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Practice Safety/Patient Safety Archived Through 2012
 FAQ - Practice Safety/Patient Safety - Archived Through 2012

 

 

I know that JACHO is against using gluteraldehyde, what is the position of OSAP? What research could I present before an employer to recommend change?

OSAP does not test, evaluation, recommend, nor endorse specific products. We can however provide you with general information.

Yes, there are dental offices that have discontinued the use of Glutaraldehyde for high-level disinfection/chemical liquid sterilization. According to the Centers for Disease Control and Prevention's (CDC) Infection Control Guidelines for Dental Healthcare Settings using heat-sensitive semi-critical items that must be processed with liquid chemical germicides is discouraged. Heat-tolerant or disposable alternatives are available for the majority of such items. (1)

The use of "cold” chemical sterilants (e.g. gluteraldehyde) is being discontinued for several reasons (e.g. toxic chemicals, sterilization cannot be verified, states with laws requiring sterilization be verified through use of biological monitors, etc.).

OSAP would like to refer you directly to the Centers for Disease Control and Prevention's Infection Control Guidelines for Dental Healthcare Settings. The guidelines explain the rationale for discontinuing their use as liquid chemical sterilants.

Heat-sensitive critical and semi-critical instruments and devices can be sterilized by immersing them in liquid chemical germicides registered by FDA as sterilants. When using a liquid chemical germicide for sterilization, certain post-sterilization procedures are essential. Items need to be 1) rinsed with sterile water after removal to remove toxic or irritating residues; 2) handled using sterile gloves and dried with sterile towels; and 3) delivered to the point of use in an aseptic manner. If stored before use, the instrument should not be considered sterile and should be sterilized again just before use. In addition, the sterilization process with liquid chemical sterilants cannot be verified with biological indicators. (1)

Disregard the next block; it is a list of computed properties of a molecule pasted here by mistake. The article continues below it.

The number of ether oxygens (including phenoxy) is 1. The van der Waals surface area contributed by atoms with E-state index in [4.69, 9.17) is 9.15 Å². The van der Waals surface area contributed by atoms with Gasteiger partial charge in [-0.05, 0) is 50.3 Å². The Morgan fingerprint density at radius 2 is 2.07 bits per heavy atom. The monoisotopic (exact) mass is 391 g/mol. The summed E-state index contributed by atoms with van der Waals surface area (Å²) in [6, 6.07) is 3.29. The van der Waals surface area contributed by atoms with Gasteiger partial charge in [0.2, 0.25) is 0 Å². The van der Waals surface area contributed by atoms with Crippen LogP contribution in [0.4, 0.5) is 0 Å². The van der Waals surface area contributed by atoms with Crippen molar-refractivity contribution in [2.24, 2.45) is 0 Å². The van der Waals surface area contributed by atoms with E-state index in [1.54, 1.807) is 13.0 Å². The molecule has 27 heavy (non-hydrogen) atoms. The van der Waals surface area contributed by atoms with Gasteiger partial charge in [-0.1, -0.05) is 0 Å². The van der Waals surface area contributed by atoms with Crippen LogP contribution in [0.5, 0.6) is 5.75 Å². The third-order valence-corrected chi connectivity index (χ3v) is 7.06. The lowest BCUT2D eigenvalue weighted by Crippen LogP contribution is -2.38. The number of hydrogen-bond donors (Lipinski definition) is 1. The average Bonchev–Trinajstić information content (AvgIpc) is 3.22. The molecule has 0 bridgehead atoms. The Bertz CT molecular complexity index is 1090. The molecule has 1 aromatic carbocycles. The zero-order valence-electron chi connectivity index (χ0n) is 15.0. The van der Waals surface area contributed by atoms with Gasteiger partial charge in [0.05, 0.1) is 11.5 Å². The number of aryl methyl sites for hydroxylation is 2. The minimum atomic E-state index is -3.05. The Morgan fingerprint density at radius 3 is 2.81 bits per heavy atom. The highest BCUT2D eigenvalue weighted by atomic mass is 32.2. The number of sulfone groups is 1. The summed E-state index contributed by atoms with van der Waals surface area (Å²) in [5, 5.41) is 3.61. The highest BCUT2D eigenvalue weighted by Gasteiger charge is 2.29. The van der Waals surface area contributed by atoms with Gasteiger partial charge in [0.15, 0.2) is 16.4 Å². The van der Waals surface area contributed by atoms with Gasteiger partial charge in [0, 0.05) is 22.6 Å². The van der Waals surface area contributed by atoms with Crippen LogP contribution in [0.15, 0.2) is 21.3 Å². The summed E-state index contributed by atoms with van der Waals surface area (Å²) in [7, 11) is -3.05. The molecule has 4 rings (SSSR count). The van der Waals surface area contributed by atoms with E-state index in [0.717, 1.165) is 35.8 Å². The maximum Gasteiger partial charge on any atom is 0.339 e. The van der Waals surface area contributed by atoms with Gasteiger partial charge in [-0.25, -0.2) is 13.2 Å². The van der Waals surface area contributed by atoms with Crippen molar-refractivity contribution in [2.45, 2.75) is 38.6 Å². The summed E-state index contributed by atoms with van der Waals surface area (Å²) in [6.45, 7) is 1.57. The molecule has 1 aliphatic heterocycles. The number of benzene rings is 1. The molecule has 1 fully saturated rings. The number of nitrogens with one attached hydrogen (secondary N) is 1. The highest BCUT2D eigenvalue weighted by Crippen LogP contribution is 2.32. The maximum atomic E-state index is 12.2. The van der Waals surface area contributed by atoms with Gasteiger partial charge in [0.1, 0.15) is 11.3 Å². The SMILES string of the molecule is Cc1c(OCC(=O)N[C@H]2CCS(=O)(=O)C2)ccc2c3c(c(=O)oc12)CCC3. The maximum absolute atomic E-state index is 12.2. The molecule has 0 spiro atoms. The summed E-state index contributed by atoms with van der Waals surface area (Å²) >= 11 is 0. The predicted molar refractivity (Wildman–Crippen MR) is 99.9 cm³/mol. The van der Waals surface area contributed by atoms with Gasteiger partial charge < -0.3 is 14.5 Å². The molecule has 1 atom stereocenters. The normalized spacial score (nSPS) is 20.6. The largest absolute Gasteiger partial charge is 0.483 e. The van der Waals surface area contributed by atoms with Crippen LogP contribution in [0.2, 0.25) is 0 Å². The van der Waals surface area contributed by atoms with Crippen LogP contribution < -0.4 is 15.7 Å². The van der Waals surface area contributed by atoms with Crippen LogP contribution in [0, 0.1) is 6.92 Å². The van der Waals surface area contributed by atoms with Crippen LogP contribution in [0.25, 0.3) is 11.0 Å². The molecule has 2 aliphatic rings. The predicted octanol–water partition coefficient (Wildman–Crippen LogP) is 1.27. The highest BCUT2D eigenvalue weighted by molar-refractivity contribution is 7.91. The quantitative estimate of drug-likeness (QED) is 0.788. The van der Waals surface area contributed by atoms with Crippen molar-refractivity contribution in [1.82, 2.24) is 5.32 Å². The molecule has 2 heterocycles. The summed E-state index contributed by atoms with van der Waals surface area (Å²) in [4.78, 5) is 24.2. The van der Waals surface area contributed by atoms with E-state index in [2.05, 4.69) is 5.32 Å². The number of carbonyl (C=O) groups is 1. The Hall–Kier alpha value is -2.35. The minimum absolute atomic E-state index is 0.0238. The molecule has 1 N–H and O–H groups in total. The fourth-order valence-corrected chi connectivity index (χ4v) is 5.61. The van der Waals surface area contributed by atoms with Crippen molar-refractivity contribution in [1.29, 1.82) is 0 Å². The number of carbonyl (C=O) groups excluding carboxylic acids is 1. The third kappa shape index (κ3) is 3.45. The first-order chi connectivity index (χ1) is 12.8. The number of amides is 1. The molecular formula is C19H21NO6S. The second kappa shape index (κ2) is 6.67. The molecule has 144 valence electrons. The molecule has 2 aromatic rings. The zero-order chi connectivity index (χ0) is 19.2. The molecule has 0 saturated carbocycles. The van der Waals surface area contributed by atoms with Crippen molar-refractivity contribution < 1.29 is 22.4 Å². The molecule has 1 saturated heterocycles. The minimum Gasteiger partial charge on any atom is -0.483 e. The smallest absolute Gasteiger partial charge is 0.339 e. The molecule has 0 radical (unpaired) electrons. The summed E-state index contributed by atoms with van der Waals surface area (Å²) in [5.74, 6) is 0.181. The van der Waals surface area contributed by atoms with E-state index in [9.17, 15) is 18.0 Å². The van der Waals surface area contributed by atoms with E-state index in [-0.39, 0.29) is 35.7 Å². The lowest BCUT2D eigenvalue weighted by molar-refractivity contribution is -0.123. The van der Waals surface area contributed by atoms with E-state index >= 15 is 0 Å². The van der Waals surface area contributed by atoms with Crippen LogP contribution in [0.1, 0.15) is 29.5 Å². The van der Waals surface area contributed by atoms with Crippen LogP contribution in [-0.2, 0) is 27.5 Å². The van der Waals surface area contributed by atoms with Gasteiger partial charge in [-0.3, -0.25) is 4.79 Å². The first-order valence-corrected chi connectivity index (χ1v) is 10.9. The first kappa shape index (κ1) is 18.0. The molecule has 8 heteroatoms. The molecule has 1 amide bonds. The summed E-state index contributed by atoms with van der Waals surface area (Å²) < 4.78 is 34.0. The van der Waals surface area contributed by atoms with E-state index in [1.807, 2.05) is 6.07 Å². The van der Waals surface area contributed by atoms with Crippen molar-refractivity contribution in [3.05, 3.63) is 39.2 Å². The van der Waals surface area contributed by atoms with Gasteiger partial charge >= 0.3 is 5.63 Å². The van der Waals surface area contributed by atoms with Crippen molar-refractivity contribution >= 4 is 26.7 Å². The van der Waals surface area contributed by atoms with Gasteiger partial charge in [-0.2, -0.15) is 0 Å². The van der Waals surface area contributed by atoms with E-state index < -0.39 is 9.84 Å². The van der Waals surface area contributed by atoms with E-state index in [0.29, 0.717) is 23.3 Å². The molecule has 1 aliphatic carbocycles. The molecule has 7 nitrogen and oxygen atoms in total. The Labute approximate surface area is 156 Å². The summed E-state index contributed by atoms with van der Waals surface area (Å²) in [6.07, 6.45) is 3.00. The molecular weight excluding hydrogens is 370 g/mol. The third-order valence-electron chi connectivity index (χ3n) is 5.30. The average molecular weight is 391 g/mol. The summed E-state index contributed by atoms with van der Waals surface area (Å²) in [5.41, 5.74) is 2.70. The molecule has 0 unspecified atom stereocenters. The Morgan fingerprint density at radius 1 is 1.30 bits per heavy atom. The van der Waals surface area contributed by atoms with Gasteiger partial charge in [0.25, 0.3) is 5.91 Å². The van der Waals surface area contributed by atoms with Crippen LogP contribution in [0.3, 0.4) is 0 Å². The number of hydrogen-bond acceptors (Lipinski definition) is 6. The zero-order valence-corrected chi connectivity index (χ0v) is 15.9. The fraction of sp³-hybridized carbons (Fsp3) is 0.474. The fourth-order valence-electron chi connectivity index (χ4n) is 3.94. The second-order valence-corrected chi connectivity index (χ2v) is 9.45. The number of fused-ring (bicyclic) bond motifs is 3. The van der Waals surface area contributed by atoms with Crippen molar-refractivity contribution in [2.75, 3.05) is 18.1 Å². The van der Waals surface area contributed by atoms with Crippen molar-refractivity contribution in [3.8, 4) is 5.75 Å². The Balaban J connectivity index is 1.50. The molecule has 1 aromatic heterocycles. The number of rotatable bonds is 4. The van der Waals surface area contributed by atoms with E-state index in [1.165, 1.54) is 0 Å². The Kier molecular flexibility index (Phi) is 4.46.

Because of these limitations and because liquid chemical sterilants can require approximately 12 hours of complete immersion, they are almost never used to sterilize instruments. Rather, these chemicals are more often used for high-level disinfection. Shorter immersion times (12--90 minutes) are used to achieve high-level disinfection of semi-critical instruments or items. These powerful, sporicidal chemicals (e.g., glutaraldehyde, peracetic acid, and hydrogen peroxide) are highly toxic. Manufacturer instructions (e.g., regarding dilution, immersion time, and temperature) and safety precautions for using chemical sterilants/high-level disinfectants must be followed precisely. These chemicals should not be used for applications other than those indicated in their label instructions. Misapplications include use as an environmental surface disinfectant or instrument-holding solution. (1)

When using appropriate precautions (e.g., closed containers to limit vapor release, chemically resistant gloves and aprons, goggles, and face shields), glutaraldehyde-based products can be used without tissue irritation or adverse health effects. However, dermatologic, eye irritation, respiratory effects, and skin sensitization have been reported. Because of their lack of chemical resistance to glutaraldehydes, medical gloves are not an effective barrier. Other factors might apply (e.g., room exhaust ventilation or 10 air exchanges/hour) to ensure DHCP safety. For all of these reasons, using heat-sensitive semi-critical items that must be processed with liquid chemical germicides is discouraged; heat-tolerant or disposable alternatives are available for the majority of such items. (1)

Resource:

1) CDC Infection Control Guidelines For Dental Healthcare Settings: 
http://www.cdc.gov/mmwr/preview/mmwrhtml/rr5217a1.htm

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